Quashing of FIRs in non-compoundable offences under POCSO Act by exercising power under section 482 of CrPC: Delhi High Court

The Delhi High Court passed a judgment on 29-01-2021 in the case of Sunil Raikwar vs. State and Anr. 2021. Justice Subramonium Prasad dismissed the petition and that in regard to quashing of FIRs expressed that, High Court cannot mechanically quash FIRs for non-compoundable offences by exercising powers under Sections 482 CrPC just because parties have decided to bury their hatches.


The complainant filed the instant FIR stating that he is a resident of H.No.26/70 Ist floor, West Patel Nagar, Central Delhi working as a mason and stays with his son aged seven years. He stated that on 20.11.2019, he returned after finishing his work at 8.00 p.m., and found his son crying. When he enquired from his son, his son told him after he left for work at 2.00 p.m., the accused who stays in the same building had come and sodomised him.

It is stated in the complaint that the underwear of the child was wet with blood. The FIR was lodged on 21.11.2019 and on completing investigation, the final report has also been filed stating that there is enough material to proceed against the petitioner for offences under Section 377 IPC and Section 4 POCSO Act.

The petitioner filed a petition under Section 482 CrPC for quashing FIR for offences under Section 377 IPC read with Section 4 of the Protection of Children from Sexual Offences Act (POCSO Act). The instant petition has been filed for quashing of the FIR primarily on the ground that due to intervention of elders of the society and friends, the parties have decided to amicably put an end to the disputes and differences. The affidavit of respondent No.2/complainant has also been filed stating that all the disputes have been settled between the respondent No.2 and the petitioner and that respondent No.2 has no objection to the FIR registred for offences under Section 377 IPC read with Section 4 of the POCSO Act being quashed.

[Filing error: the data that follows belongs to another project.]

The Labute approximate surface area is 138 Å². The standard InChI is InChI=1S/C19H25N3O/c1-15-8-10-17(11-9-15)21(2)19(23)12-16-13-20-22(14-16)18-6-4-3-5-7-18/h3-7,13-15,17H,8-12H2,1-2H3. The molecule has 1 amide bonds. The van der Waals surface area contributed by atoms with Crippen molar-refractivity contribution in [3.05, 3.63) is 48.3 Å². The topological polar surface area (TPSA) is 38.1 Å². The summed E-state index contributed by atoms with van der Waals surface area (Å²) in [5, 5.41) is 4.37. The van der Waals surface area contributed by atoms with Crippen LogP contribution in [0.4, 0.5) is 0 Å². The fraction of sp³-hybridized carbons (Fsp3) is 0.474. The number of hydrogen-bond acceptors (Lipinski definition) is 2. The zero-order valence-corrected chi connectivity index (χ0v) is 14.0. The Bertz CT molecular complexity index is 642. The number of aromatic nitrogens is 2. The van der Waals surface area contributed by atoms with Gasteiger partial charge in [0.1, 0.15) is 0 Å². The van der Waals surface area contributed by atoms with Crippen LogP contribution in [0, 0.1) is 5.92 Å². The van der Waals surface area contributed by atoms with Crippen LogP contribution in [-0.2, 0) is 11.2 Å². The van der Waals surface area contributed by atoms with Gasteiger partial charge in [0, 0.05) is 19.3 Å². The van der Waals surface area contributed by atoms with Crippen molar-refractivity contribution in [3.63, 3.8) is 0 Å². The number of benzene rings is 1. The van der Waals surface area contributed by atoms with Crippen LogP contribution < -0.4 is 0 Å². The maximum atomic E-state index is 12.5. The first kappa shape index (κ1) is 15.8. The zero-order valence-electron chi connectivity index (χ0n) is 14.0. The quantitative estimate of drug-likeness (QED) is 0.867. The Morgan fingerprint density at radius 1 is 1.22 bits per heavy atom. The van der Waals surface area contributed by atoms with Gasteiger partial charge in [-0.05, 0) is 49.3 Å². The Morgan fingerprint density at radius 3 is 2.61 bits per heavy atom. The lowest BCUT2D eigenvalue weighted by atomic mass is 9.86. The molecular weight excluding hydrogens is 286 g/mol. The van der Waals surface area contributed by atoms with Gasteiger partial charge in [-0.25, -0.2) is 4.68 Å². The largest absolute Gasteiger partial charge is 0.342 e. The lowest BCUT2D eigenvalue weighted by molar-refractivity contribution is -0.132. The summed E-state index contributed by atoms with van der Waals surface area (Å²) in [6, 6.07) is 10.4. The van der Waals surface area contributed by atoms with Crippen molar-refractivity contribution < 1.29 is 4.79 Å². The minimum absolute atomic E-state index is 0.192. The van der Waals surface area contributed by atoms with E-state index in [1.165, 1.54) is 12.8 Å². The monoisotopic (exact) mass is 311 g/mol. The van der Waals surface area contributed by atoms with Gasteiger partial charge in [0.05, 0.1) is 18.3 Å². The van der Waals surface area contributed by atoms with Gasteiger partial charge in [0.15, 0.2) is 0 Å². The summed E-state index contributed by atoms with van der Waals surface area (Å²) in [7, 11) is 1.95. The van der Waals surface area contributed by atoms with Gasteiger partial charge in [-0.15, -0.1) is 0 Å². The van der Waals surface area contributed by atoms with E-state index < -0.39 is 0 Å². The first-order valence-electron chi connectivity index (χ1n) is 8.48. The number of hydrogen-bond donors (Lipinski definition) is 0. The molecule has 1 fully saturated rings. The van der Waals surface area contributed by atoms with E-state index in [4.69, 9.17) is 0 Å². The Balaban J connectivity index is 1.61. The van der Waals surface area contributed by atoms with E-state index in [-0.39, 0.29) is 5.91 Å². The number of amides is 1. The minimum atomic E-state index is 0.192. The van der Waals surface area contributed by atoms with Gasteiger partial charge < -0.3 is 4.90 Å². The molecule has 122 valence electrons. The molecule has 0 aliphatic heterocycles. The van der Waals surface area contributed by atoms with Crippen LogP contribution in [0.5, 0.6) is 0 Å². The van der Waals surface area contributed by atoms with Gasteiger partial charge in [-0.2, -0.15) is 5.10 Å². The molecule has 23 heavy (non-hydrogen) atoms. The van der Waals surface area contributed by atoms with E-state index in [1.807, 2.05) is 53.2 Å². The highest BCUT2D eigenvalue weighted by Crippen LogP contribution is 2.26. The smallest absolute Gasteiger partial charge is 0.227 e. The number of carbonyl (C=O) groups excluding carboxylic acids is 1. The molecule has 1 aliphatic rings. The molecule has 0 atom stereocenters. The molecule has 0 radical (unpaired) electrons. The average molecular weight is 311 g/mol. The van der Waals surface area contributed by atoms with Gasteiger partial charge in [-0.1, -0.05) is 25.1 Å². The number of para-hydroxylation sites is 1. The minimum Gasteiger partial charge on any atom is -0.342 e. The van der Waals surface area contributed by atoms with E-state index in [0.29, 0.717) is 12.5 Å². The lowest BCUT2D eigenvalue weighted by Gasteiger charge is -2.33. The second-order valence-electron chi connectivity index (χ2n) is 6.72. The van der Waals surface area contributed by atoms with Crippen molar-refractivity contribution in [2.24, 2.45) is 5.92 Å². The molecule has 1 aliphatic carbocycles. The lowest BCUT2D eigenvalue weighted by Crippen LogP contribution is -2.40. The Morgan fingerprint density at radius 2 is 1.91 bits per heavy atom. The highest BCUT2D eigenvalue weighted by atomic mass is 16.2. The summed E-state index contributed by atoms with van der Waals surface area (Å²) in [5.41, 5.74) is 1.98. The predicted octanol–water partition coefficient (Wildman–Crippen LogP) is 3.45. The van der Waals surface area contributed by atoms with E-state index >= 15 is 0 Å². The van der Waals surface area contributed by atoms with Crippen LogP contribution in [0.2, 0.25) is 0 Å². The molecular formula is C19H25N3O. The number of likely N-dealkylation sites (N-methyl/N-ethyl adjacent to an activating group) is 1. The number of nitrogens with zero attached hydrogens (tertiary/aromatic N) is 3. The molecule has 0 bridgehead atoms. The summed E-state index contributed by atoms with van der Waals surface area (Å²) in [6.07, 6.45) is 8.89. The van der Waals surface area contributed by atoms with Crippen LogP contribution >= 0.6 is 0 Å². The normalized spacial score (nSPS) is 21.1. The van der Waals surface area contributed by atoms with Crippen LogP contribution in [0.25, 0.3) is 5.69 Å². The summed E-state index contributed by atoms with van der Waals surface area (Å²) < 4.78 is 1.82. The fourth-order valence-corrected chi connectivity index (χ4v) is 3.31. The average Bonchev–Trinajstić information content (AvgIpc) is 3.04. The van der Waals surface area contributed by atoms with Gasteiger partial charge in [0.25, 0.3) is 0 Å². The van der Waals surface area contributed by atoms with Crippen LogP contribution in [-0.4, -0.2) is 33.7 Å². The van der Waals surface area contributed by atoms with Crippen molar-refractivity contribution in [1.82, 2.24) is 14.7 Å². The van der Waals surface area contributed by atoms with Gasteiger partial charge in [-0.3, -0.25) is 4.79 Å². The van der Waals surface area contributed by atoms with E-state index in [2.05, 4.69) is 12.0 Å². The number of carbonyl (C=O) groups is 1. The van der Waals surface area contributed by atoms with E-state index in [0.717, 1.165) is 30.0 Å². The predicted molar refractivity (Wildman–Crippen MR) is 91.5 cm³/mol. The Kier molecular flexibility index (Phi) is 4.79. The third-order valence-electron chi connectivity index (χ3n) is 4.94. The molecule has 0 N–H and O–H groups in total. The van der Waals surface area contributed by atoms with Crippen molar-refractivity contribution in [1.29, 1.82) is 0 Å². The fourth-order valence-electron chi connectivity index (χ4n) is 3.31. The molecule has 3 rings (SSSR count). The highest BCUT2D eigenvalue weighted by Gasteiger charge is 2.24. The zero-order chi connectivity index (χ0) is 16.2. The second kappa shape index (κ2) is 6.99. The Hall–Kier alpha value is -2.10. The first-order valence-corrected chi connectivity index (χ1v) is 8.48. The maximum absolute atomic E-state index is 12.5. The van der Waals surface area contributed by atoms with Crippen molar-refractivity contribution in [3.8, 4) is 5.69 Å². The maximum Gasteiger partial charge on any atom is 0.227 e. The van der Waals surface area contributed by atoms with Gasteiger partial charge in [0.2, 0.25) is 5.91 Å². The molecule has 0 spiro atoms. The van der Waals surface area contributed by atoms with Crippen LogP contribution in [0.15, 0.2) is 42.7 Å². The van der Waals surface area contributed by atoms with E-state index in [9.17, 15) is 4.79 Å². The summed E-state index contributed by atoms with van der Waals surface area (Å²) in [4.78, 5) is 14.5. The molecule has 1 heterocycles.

Court took reference from the case of  State of Maharashtra v. Vikram Anantrai Doshi & Ors (2014) where is has been found that Section 377 IPC and Section 4 of the POCSO Act are non- compoundable offences. It is well settled that while exercising powers under Section 482 CrPC to quash criminal proceedings for non- compoundable offences on the basis of compromise, the High Court should scan the entire facts to find out the thrust of allegations and the crux of the settlement. Another case from which the court took reference from is  Narinder Singh & Ors v. State of Punjab & Anr (2014).

Court observed that in the present case, the petitioner has been accused of offences under Section 377 IPC and Section 4 of the POCSO Act. The victim is a small boy of seven years. The offence alleged against the petitioner is grave. The POCSO Act was enacted only because sexual offences against children were not being adequately addressed by the existing laws and the purpose of the Act was to provide protection to children from sexual assault and sexual harassment and for safeguarding the interest and well being of children. Permitting such offences to be compromised and quashing FIRs will not secure the interest of justice. An offence under Section 377 IPC committed on a child of seven years or an offence under Section 4 of the POCSO Act shows the mental depravity of the offender and cannot be said to be private in nature. It has serious impact on the society. Later the petioon was dismissed by the court.

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